Move a malicious link, file, or device from its intended location to a decoy system or network for execution/use.
When a defender Migrates an Attack Vector, the defender intercepts a malicious element and moves it to a safe environment, such as a decoy system within a decoy network, for continued engagement or analysis. A defender may choose to migrate attack vectors, which may appear in the form of phishing emails, suspicious email attachments, or malicious USBs. For example, a defender might move a suspicious attachment from a corporate inbox to an inbox on a system that, while in the corporate IP space, is completely segmented from the enterprise network. This segregated environment will allow the adversary to move laterally throughout the environment without risk to enterprise resources.
Determining when an engagement should be moved to an engagement environment is a critical decision when calculating acceptable operational risk. However, if the adversary sent a custom malware sample to a phishing victim, but ultimately find themselves on an unrelated victim, they may be suspicious. Balancing this acceptable risk, believability, and operational goals is essential when determining if or when to migrate an attack vector.
|ATT&CK® Tactics||Adversary Vulnerability Presented|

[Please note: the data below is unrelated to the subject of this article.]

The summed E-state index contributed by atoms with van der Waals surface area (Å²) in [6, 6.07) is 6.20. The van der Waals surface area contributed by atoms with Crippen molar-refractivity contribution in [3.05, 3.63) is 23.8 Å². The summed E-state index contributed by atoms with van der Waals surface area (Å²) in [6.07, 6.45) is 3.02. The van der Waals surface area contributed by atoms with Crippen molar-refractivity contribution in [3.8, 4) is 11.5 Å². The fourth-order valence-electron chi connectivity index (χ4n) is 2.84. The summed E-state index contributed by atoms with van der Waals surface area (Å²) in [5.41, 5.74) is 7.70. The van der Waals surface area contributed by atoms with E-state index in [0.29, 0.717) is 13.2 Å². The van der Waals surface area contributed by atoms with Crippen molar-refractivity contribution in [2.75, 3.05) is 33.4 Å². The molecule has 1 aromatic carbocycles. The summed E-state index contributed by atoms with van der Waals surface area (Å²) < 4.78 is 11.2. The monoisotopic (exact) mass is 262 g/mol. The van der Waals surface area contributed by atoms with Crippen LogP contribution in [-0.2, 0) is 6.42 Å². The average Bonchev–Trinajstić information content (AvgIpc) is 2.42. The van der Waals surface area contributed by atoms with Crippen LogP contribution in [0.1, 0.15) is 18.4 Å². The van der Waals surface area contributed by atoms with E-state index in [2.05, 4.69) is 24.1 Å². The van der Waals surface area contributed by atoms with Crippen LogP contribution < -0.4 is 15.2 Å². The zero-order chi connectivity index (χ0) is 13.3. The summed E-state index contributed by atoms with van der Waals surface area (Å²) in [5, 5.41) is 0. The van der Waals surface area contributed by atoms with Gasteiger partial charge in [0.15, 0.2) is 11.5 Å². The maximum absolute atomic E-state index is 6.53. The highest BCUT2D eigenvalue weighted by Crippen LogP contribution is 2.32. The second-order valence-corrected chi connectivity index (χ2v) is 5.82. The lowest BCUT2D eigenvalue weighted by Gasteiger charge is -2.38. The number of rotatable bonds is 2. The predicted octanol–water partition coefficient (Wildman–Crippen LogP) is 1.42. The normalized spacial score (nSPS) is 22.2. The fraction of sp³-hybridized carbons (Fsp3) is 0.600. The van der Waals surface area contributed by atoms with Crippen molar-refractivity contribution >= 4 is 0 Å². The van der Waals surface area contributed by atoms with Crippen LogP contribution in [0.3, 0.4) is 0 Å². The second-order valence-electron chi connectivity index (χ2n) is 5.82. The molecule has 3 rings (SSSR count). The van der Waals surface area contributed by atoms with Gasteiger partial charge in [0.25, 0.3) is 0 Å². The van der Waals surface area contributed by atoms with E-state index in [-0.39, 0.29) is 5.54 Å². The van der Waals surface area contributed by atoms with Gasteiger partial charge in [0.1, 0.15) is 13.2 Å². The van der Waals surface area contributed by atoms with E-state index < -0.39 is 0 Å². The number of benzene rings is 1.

|Initial Access, Command and Control||When adversaries use hardware peripherals, they must rely on physical access or have limited control over when and where hardware additions are connected in the target network.|
|Command and Control, Persistence||When adversaries rely on specific resources to be enabled, accessible, and/or vulnerable, they are vulnerable to their operations being disrupted if the resources are disabled, removed, or otherwise made invulnerable.|
|Initial Access||When adversaries manipulate supply chain mechanisms prior to receipt by a final consumer, they forfeit control over when and where the product is connected in the target network.|
|Execution||When adversaries’ malware is detonated, they may be encouraged to operate in an unintended environment.|
|Initial Access||When adversaries use phishing emails to gain access to victim systems, they have no control over where a malicious attachment is detonated from, or where a link is clicked.|